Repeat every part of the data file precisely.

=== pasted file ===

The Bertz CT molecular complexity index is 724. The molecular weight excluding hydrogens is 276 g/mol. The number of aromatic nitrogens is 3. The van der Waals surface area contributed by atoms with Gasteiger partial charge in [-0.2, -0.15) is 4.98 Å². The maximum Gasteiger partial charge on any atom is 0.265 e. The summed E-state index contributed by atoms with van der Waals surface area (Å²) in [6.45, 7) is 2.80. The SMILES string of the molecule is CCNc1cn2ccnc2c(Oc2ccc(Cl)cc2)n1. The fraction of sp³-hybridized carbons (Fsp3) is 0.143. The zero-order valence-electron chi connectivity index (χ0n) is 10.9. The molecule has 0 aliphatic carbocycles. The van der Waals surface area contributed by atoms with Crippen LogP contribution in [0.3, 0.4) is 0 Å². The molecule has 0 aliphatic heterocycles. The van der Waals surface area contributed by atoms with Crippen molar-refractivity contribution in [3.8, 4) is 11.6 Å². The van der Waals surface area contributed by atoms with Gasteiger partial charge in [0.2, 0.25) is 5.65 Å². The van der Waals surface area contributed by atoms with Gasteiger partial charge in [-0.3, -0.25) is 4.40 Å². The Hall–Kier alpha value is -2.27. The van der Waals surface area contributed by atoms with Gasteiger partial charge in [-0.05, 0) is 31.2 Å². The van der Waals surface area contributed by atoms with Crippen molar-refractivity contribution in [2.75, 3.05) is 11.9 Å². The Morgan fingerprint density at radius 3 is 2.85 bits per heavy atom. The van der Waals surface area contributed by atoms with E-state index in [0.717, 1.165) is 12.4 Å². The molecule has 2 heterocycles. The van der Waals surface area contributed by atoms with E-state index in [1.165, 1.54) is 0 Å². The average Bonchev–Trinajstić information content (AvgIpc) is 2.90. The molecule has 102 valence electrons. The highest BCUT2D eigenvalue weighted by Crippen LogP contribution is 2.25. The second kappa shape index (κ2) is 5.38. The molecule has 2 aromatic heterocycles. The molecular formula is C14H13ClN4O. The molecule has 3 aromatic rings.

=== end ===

The Bertz CT molecular complexity index is 724. The molecular weight excluding hydrogens is 276 g/mol. The number of aromatic nitrogens is 3. The van der Waals surface area contributed by atoms with Gasteiger partial charge in [-0.2, -0.15) is 4.98 Å². The maximum Gasteiger partial charge on any atom is 0.265 e. The summed E-state index contributed by atoms with van der Waals surface area (Å²) in [6.45, 7) is 2.80. The SMILES string of the molecule is CCNc1cn2ccnc2c(Oc2ccc(Cl)cc2)n1. The fraction of sp³-hybridized carbons (Fsp3) is 0.143. The zero-order valence-electron chi connectivity index (χ0n) is 10.9. The molecule has 0 aliphatic carbocycles. The van der Waals surface area contributed by atoms with Crippen LogP contribution in [0.3, 0.4) is 0 Å². The molecule has 0 aliphatic heterocycles. The van der Waals surface area contributed by atoms with Crippen molar-refractivity contribution in [3.8, 4) is 11.6 Å². The van der Waals surface area contributed by atoms with Gasteiger partial charge in [0.2, 0.25) is 5.65 Å². The van der Waals surface area contributed by atoms with Gasteiger partial charge in [-0.3, -0.25) is 4.40 Å². The Hall–Kier alpha value is -2.27. The van der Waals surface area contributed by atoms with Gasteiger partial charge in [-0.05, 0) is 31.2 Å². The van der Waals surface area contributed by atoms with Crippen molar-refractivity contribution in [2.75, 3.05) is 11.9 Å². The Morgan fingerprint density at radius 3 is 2.85 bits per heavy atom. The van der Waals surface area contributed by atoms with E-state index in [0.717, 1.165) is 12.4 Å². The molecule has 2 heterocycles. The van der Waals surface area contributed by atoms with E-state index in [1.165, 1.54) is 0 Å². The average Bonchev–Trinajstić information content (AvgIpc) is 2.90. The molecule has 102 valence electrons. The highest BCUT2D eigenvalue weighted by Crippen LogP contribution is 2.25. The second kappa shape index (κ2) is 5.38. The molecule has 2 aromatic heterocycles. The molecular formula is C14H13ClN4O. The molecule has 3 aromatic rings.